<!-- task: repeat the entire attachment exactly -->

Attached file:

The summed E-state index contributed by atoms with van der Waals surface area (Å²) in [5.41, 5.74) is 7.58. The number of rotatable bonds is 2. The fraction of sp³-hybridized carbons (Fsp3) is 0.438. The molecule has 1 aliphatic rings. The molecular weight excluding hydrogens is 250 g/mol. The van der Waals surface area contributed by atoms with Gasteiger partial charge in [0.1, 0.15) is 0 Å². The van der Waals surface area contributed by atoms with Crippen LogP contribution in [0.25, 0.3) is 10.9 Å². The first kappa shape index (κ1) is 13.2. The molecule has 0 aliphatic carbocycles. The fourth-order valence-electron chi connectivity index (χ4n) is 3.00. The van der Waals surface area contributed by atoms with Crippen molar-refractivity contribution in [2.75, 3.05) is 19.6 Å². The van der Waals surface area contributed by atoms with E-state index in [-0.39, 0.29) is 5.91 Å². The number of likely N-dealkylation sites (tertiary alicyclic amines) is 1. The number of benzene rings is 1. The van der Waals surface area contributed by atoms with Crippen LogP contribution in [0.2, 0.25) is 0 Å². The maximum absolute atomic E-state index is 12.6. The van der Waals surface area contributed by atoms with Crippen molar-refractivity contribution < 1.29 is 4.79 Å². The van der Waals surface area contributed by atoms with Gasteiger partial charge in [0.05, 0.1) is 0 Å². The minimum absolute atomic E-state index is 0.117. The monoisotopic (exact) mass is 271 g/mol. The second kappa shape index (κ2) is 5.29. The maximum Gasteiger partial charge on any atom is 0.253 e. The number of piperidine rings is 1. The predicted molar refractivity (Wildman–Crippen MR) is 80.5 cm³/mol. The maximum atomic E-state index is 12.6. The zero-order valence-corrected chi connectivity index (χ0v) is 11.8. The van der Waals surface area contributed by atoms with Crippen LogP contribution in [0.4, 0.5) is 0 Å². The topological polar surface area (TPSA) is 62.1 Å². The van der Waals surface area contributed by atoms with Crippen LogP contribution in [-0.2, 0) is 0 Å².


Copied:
The summed E-state index contributed by atoms with van der Waals surface area (Å²) in [5.41, 5.74) is 7.58. The number of rotatable bonds is 2. The fraction of sp³-hybridized carbons (Fsp3) is 0.438. The molecule has 1 aliphatic rings. The molecular weight excluding hydrogens is 250 g/mol. The van der Waals surface area contributed by atoms with Gasteiger partial charge in [0.1, 0.15) is 0 Å². The van der Waals surface area contributed by atoms with Crippen LogP contribution in [0.25, 0.3) is 10.9 Å². The first kappa shape index (κ1) is 13.2. The molecule has 0 aliphatic carbocycles. The fourth-order valence-electron chi connectivity index (χ4n) is 3.00. The van der Waals surface area contributed by atoms with Crippen molar-refractivity contribution in [2.75, 3.05) is 19.6 Å². The van der Waals surface area contributed by atoms with E-state index in [-0.39, 0.29) is 5.91 Å². The number of likely N-dealkylation sites (tertiary alicyclic amines) is 1. The number of benzene rings is 1. The van der Waals surface area contributed by atoms with Crippen LogP contribution in [0.2, 0.25) is 0 Å². The maximum absolute atomic E-state index is 12.6. The van der Waals surface area contributed by atoms with Crippen molar-refractivity contribution < 1.29 is 4.79 Å². The van der Waals surface area contributed by atoms with Gasteiger partial charge in [0.05, 0.1) is 0 Å². The minimum absolute atomic E-state index is 0.117. The monoisotopic (exact) mass is 271 g/mol. The second kappa shape index (κ2) is 5.29. The maximum Gasteiger partial charge on any atom is 0.253 e. The number of piperidine rings is 1. The predicted molar refractivity (Wildman–Crippen MR) is 80.5 cm³/mol. The maximum atomic E-state index is 12.6. The zero-order valence-corrected chi connectivity index (χ0v) is 11.8. The van der Waals surface area contributed by atoms with Crippen LogP contribution in [0.4, 0.5) is 0 Å². The topological polar surface area (TPSA) is 62.1 Å². The van der Waals surface area contributed by atoms with Crippen LogP contribution in [-0.2, 0) is 0 Å².